Well that's that, a movie that I might catch down the track on Blu-Ray but doesn't inspire me with confidence, Zwick's track record is spotty at best ever since Glory but I could be wrong.

Monday, August 16, 2010

Film Review - Scott Pilgrim vs. The World (2010)

Scott Pilgrim vs. The World is the latest film from director Edgar Wright and based on a graphic novel, the story here is that Scott Pilgrim played by Michael Cera is infatuated with a girl named Ramona Flowers played by Mary Elizabeth Winstead, but for them to be happy together he'll have to do battle with Ramona's seven evil exes.

As long time readers of my blog will know, Wright's 2007 film Hot Fuzz warmed it's way into my heart as a real favourite and as such, was eager to see what he'd have up his sleeve next, the early previews for this made me laugh but was it going to translate into a worthy successor to the Fuzz.

Sadly, not this time around for one crucial reason: Cera himself, quite frankly there is no real reason you come to care about him as most of the time he either gets the living daylights beaten out of him or he's whining about his own ex girlfriends, he doesn't quite get it that he has to fight in order to win Ramona despite everyone trying to get it through to him, contrast that with Nicholas Angel's arc in Fuzz, he was the top cop who grew into his role as a country lawman and his journey was worth following, here that doesn't happen.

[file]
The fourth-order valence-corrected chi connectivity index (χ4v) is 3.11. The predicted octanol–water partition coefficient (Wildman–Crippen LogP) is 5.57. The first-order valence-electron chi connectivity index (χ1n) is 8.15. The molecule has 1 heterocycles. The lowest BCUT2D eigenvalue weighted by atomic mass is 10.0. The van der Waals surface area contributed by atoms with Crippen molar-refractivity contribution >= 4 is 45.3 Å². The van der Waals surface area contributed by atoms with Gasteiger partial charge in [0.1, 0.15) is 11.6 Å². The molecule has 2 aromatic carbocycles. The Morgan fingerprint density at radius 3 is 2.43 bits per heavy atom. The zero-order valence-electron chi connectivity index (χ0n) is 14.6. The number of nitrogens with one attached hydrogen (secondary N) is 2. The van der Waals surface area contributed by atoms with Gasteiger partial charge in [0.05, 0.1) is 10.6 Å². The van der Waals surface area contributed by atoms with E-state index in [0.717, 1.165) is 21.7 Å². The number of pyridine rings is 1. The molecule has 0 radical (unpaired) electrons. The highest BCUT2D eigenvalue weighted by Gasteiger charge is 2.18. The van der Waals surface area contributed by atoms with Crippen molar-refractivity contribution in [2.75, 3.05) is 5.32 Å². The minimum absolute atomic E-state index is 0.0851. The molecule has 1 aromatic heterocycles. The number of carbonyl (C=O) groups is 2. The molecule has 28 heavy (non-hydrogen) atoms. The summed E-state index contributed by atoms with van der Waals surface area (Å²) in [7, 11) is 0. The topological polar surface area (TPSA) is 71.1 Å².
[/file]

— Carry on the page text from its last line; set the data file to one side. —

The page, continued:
There was some good stuff though, first off the battle scenes were expertly staged and edited, the 8 bit Universal logo is a hoot and Winstead, Brandon Routh and Kieran Culkin make the best of what they have, Routh in particular steals the show with his fast talking dialogue and powers that make him strong with the force.

But in the end, it added up to nothing, as Cera was a dead weight, normally if it's a side role that can be forgiven but this is your main man, there can be no excuses for this plus I couldn't help but feel that Edgar was out of his comfort zone here, hopefully Simon Pegg will be his co-writer again and the magic of Hot Fuzz will be back, as for this well it's a big disappointment overall, 1 and a half out of 5.

Sunday, August 15, 2010

Editorial - The Balcony is Closed

No not my one, that rages stronger than ever but this one is about the end of "At the Movies", Gene Siskel and Roger Ebert's movie review show that started in 1975 and came to end in 2010.

Before I delve into that, I'll talk about my own experience with this show, it was through the balcony archive on the show's site and having looked at a few reviews of Gene and Roger (I had heard of Roger but not of Gene) I felt inspired, it was like watching a master class of film criticism by two people who were passionate and articulate and not afraid of defending their point of view which made for some beautiful watching and great laughter, it's also something that I've tried to take with me ever since.

But as for the end of the show, though A.O. Scott of the New York Times and Michael Phillips from the Chicago Tribune did good as did Richard Roeper from the Chicago Sun-Times where Roger is also at, I don't think anyone could have recaptured what Gene and Roger had, their chemistry was nothing short of magic, vital for a show such as this but once it's gone, it's almost impossible to get back, if at all.

Roger himself has hinted at his own review program using those trademark thumbs which he and Gene copyrighted, I can only hope that Disney keeps the Gene and Roger archive online for future reviewers wanting some inspiration and with great interest at what Roger has up his sleeve.